AFP - Al-Qaeda's top leader in Iraq, Abu Omar al-Baghdadi, has denied in an audio message that he has been captured by the Iraqi authorities, a US group monitoring Islamist websites said on Tuesday.
"Everyone was shocked by the lie promoted by the (Iraqi authorities) in which they claim again that they have arrested me," SITE Intelligence Group quoted Baghdadi as saying in the message issued Tuesday on jihadist websites.
The authenticity of the audio message could not immediately be verified.
Iraqi authorities said in April they had captured Baghdadi, identified as one of the top leaders of the local wing of Al-Qaeda blamed for a wave of violence across the nation.
Iraqi security forces had released what they said was the first known picture of Baghdadi, showing a middle-aged man with dark skin and a close-cropped beard and moustache wearing a black shirt.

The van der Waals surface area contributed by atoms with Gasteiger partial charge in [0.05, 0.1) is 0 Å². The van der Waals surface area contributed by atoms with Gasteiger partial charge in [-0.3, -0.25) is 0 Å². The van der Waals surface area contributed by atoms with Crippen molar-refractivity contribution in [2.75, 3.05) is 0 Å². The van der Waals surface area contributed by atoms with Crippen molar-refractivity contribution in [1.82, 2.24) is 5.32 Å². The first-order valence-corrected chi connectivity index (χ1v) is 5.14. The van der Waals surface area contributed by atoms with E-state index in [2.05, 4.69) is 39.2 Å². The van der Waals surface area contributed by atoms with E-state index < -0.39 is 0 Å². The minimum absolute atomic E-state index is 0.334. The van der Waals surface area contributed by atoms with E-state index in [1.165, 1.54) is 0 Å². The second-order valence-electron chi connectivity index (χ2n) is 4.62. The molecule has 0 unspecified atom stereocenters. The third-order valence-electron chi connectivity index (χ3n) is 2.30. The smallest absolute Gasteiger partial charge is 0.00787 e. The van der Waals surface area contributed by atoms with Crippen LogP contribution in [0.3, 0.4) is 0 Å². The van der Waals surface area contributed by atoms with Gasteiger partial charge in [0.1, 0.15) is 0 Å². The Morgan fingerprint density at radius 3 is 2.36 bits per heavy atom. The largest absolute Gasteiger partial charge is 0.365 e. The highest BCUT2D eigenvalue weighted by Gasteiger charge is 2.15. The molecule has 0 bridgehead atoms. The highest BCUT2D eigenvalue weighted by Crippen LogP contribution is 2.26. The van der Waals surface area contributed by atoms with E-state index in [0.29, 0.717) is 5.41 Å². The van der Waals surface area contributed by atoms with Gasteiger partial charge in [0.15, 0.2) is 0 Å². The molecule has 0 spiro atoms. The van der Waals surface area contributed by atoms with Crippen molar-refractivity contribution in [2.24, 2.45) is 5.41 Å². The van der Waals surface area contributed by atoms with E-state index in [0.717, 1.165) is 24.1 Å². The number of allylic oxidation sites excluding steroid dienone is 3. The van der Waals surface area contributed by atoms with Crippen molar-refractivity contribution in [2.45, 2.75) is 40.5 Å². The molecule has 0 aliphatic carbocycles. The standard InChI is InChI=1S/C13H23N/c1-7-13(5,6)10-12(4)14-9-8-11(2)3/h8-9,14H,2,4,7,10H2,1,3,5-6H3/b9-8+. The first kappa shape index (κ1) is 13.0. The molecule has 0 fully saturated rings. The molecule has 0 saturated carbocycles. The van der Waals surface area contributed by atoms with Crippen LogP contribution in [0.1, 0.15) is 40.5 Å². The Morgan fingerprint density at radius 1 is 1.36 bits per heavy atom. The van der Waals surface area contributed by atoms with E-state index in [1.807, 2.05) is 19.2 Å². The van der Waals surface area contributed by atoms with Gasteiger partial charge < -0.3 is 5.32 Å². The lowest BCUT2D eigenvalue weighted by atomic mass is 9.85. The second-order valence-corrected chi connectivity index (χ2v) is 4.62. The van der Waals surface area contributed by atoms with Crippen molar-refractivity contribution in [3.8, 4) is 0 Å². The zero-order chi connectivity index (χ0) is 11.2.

But Baghdadi said in the audio message that the images of the arrested man shown by the Iraqi authorities were for a "man that they have tortured... whom we do not know," SITE said.
The monitoring group had earlier Tuesday quoted the Islamic State of Iraq, the Al-Qaeda-linked group which Baghdadi heads, as also denying he had been captured.
It said Baghdadi was "fine" and the man, said to be Baghdadi whose image was broadcast on Iraqi channels, was unknown to them.
"All that has been shown is not more than a play," said the statement, the authenticity which could not immediately be verified.
The Al-Qaeda leader has been reported captured or killed several times in the past.
In July 2007 a US military spokesman said Baghdadi was a fictional character designed to put an Iraqi face on a terror group led by foreigners and that the voice on his audiotapes was that of an actor.
The Islamic State of Iraq is a self-styled umbrella organisation for Al-Qaeda-affiliated insurgent groups fighting US and Iraqi forces that has pledged loyalty to Osama bin Laden.
At the height of Iraq's sectarian violence in 2006 and 2007, Al-Qaeda and other Sunni militant groups killed thousands of civilians when they bombed markets and mosques crowded with Shiite civilians.